16. Louis Cammarosano February 28th, 2008 9:17 pm

      From Dylan Thomas
      a near equal remarkable achieivement

      Do not go gentle into that good night,
      Old age should burn and rave at close of day;
      Rage, rage against the dying of the light.
      Though wise men at their end know dark is right,
      Because their words had forked no lightning they
      Do not go gentle into that good night.

      Good men, the last wave by, crying how bright
      Their frail deeds might have danced in a green bay,
      Rage, rage against the dying of the light.

      Wild men who caught and sang the sun in flight,
      And learn, too late, they grieved it on its way,
      Do not go gentle into that good night.

      Grave men, near death, who see with blinding sight
      Blind eyes could blaze like meteors and be gay,
      Rage, rage against the dying of the light.

      And you, my father, there on the sad height,
      Curse, bless me now with your fierce tears, I pray.
      Do not go gentle into that good night.
      Rage, rage against the dying of the light.

    17. Greg Swann February 28th, 2008 9:18 pm

      Tennyson and Yeats back to back! We thrive by breaking all the rules. I love this place…

    18. Louis Cammarosano February 28th, 2008 9:20 pm

      Since you like Greek references is Zillow your trojan horse?

    19. Greg Swann February 28th, 2008 9:21 pm

      And Dylan Thomas, too! Stop me before I break out the Shakespeare.

      You’re a sport, Louis Cammarosano. I owe you a beer.

    20. Louis Cammarosano February 28th, 2008 9:22 pm

      Good night I have some sheep shearing to do in the morning…

    21. Louis Cammarosano February 28th, 2008 9:27 pm

      Homegain as Shylock?
      If you prick us, do we not bleed?
      if you tickle us, do we not laugh? if you poison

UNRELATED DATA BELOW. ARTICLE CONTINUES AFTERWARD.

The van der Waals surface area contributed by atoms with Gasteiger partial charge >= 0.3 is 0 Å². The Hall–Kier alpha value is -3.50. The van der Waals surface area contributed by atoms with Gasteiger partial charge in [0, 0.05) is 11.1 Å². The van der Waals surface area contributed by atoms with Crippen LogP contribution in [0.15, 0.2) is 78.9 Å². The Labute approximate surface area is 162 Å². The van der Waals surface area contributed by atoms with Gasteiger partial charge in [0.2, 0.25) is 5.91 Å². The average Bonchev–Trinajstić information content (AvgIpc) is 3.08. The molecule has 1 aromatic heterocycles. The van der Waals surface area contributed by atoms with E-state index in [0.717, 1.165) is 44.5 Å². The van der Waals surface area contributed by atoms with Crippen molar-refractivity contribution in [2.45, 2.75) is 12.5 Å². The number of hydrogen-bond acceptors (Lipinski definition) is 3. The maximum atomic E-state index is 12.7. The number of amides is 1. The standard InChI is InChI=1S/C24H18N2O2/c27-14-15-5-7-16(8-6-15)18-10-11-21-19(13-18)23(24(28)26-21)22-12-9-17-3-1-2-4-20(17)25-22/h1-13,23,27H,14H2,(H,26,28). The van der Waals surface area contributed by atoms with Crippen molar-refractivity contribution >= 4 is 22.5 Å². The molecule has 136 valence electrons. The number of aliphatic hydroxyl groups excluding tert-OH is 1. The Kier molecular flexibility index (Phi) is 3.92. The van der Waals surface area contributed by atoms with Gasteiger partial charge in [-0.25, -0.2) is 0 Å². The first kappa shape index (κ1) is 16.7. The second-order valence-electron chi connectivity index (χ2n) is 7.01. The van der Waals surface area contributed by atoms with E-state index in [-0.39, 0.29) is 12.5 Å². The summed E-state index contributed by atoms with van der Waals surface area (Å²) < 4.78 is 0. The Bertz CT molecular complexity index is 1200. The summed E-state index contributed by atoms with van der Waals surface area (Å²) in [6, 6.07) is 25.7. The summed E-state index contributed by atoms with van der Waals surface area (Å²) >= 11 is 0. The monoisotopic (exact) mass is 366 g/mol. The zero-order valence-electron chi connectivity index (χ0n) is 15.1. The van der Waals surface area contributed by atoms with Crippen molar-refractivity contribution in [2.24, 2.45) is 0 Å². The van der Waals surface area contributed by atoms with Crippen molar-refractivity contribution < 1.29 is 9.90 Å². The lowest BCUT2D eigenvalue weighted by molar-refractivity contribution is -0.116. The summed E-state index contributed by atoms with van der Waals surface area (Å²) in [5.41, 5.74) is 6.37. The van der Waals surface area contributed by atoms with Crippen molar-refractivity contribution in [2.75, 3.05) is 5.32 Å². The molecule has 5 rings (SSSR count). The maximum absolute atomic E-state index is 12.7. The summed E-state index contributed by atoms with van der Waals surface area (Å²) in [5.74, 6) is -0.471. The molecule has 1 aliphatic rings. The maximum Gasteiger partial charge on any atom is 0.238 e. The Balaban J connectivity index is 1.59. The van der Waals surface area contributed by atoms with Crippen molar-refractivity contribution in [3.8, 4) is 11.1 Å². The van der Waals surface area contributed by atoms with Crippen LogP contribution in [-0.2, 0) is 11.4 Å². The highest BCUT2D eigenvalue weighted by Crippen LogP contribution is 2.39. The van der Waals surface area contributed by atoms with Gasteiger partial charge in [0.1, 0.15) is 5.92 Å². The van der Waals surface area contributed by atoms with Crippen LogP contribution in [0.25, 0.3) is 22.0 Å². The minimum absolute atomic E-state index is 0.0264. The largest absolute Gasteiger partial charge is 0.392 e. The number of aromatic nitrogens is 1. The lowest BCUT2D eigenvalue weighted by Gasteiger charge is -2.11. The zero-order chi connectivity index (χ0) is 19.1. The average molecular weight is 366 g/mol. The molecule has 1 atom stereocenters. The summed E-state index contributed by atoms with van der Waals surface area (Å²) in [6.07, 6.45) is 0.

us, do we not die? and if you wrong us, shall we not
      revenge? If we are like you in the rest, we will
      resemble you in that.

    22. Greg Swann February 28th, 2008 9:28 pm

      > Since you like Greek references is Zillow your trojan horse?

      We’re on the same side, perhaps not forever and always, but very securely for now.

      Data is the new Intel Inside, says Tim O’Reilly. Zillow’s credit-sharing is very generous, an excellent way for hard-working agents to do geographic farming. There’s quite a bit more to our way of going at things than that, but these are the kinds of ideas that make sense in a marketplace without chokepoints.

    23. Greg Swann February 28th, 2008 9:32 pm

      > Homegain as Shylock?

      Bravo! A virtuoso performance. My hat is off to you.

    24. Louis Cammarosano February 28th, 2008 9:40 pm

      Just a thought Greg:

      A Company, even though it shares a kindred philosphy, is a potential formidable competitor, whereas a company with an antithetial business philosphy may present a more symbiotic and less competitive opportunity…..

      What you see is what you get
      You’ve made your bed, you better lie in it
      You choose your leaders and place your trust
      As their lies wash you down and their promises rust
      You’ll see kidney machines replaced by rockets and guns
      And the public wants what the public gets
      But I don’t get what this society wants
      I’m going underground, (going underground)

      Identify that quote and I owe YOU a beer!

    25. Greg Swann February 28th, 2008 9:45 pm

      You weren’t kidding about punk. We’ve got two beers out of the way. We can flip a coin for the third round.

    26. Jeff Brown February 28th, 2008 9:47 pm

      Guys — If you both stop now, I’ll buy you both beers. :)

    27. Louis Cammarosano February 28th, 2008 9:48 pm

      Greg-If you do ANYTHING for 18 hours a day you will be successful….
      Heads I win, tails you lose

    28. Louis Cammarosano February 28th, 2008 9:52 pm

      “We’re about to have a whole new batch of singers in the choir.”

      Jeff
      Here is one for you:
      “Meet the new boss, same as the old boss…”o

    29. Greg Swann February 28th, 2008 9:55 pm

      > Guys — If you both stop now, I’ll buy you both beers.

      You win, Jeff. I’ve been putting out fires all day, and I’m ready to stop. No Corona, I don’t think, but I’ve got Old Bushmills and Crystal Ice. I think I’ll give Bill Buckley a better send-off, one he could surely appreciate.

    30. Jeff Brown February 28th, 2008 9:57 pm

      The Who — now back away from the keyboard. :)

    31. Louis Cammarosano February 28th, 2008 10:00 pm

      I’m a believer in belgians

      But here is one final one on the dawn of RE.net

      Bliss it was to be alive but to be young, heaven…

    32. Brian Brady February 28th, 2008 10:19 pm

      Louis survived the Jesuits, twice…surprised?